[0:41] We call our DAM, the e‑Library. The e‑Library is only one component of our greater and smarter digital initiative that we’ve been rolling out, to our marketing teams across the globe for the past three years.

Henrik:  [0:54] What are the biggest challenges and successes you’ve seen with Digital Asset Management?

Beth:  [0:57] Honestly, the biggest challenge is moving the business partners and marketers from the old way of doing business. Some of them believe in shared drive, SharePoint sites, USB drives, FTP sites, and many times all of these at once. Then seeing the value of going to a cloud‑based stand, where everything works harmoniously together.

[1:17] I believe that change management is a huge part of my job in engaging businesses, partners understanding I will just save them time and money. I think that change management is always going to be a problem whenever you’re dealing with lots and lots of people.

[1:31] But if you can show them in big steps, if you get one group together that has a big part of your digital asset like a global team, and get them lessons first and show that they’re uploading files, it tends to get the smaller teams excited as well. I believe our biggest success to date has been the adoption, since our launch last September, 2014.

[1:52] Currently we have over 41 countries trained and using, over 800 users, and over 10,000 digital assets in our e‑Library right now. Our biggest push was going to the global teams that create massive amounts of material like I was talking about, and showing them how easier they can create and distribute materials to country marketers.

[2:12] It was a big win for everyone in that conversation. Most of big companies have a lot of little countries like Malaysia, or Taiwan. They don’t have these big marketing budgets. But the global in US teams has much bigger budgets, so it’s easier for them to make these big pieces.

[2:26] iPad apps or big inactive PDFs, or videos, and be able to put them into our DAM. Then the countries can bring them down, localize them at a cost that is right for them, and use them.

Henrik:  [2:39] What advice would you like to share with DAM professionals, and people aspiring to become DAM professionals?

“…be relentless, but gentle…”

Beth:  [2:45] The advice I would give is to be relentless, but gentle with your business partners. I think that any new process people have to get used to the fact that they’ll be doing something different, or in a new way. Embrace that by making it fun.

[2:57] Have a naming contest for your DAM, which we did. The e‑Library was actually named by one of our employee, who wanted to make sure that it had a positive connotation and that it was brought in across the business, and that’s what we did.

[3:11] We also had a contest to see which team internally could have the most assets uploaded by a certain time. Our time frame was September to the end of the year, and we just got done with that contest. It created a lot of excitement and competition, which marketers are very competitive. It was a really great thing.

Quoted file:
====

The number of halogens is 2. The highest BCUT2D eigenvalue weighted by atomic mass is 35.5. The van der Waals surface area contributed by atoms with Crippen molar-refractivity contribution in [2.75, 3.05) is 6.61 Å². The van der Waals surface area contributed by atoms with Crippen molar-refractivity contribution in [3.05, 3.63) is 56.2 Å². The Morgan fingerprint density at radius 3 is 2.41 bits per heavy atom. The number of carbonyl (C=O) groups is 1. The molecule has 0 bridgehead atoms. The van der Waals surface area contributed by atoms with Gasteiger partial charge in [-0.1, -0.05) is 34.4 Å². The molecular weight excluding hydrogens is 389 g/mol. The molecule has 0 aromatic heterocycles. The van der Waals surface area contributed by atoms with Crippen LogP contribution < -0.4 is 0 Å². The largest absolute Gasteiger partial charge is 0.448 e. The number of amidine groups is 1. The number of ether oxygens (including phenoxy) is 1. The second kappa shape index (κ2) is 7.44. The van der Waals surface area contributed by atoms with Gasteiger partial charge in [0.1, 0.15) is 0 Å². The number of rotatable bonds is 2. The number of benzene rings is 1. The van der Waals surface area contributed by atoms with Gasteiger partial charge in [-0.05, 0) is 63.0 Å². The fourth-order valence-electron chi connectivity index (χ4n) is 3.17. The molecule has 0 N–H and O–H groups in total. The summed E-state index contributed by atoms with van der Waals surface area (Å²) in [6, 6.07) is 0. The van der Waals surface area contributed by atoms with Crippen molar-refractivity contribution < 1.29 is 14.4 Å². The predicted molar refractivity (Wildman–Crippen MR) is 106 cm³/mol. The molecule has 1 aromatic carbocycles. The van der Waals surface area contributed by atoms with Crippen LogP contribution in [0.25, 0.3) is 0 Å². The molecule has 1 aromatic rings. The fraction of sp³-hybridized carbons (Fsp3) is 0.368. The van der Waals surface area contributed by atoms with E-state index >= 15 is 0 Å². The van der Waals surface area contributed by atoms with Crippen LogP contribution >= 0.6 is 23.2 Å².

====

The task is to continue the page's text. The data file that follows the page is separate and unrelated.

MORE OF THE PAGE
[3:27] I think that with my job here, a big portion of it is you have to believe in what you’re doing so that other people believe in it, to get them to buy in. If I don’t believe that what we have is amazing and is going to work for so many people, then no one else will.

[3:41] Believe in your DAM with your business partners as well. Also communicate. My DAM users continually hear about me, whether they like it or not. It’s not just something that we launched in September, and then just continue something that went into the background.

[3:55] I have weekly DAM Monday emails, and I kind of tongue in cheek say, “Again, it’s DAM Monday.” I give to them a tip or trick, or communicate to them that something big is coming, or training, or just asking for feedback.

[4:08] This is a really great way to be, but to continually keep it in the back of your mind that you have these tools out there, and you need to remember to go into it because it’s a new process. I also have every other month email communication newsletters that I send out, and that gives actual updates to integration, new things that are out there, new training, new team members, all that kind of stuff.

[4:30] If you want to become a DAM professional, definitely get into understanding how you can be a great business partner. I think that the job sits between a business partner and an IT. If you have a good background of both, then you’re able to be a good business partner and saying that you can communicate to the rest of the business.

[4:49] Not just the technical aspect, but what will be the benefit to the entire company. I think that you’re going to go far.

Henrik:  [4:56] Thank you so much Beth.

Beth:  [4:57] Of course.

Henrik:  [4:58] For more on this and other Digital Asset Management topics, log onto AnotherDAMblog.com.

Another DAM Podcast is available on AudioBoom and iTunes. If you have any comments or questions, please feel free to email me at anotherdamblog@gmail.com. Thanks again.

 


Listen to Another DAM Podcast on Amazon AlexaApple PodcastsAudioBoomCastBoxGoogle Play,  RadioPublicRSS, Spotify or TuneIn

 


Need a Digital Asset Management Consultant?

Another DAM Consultancy can help. Contact us today.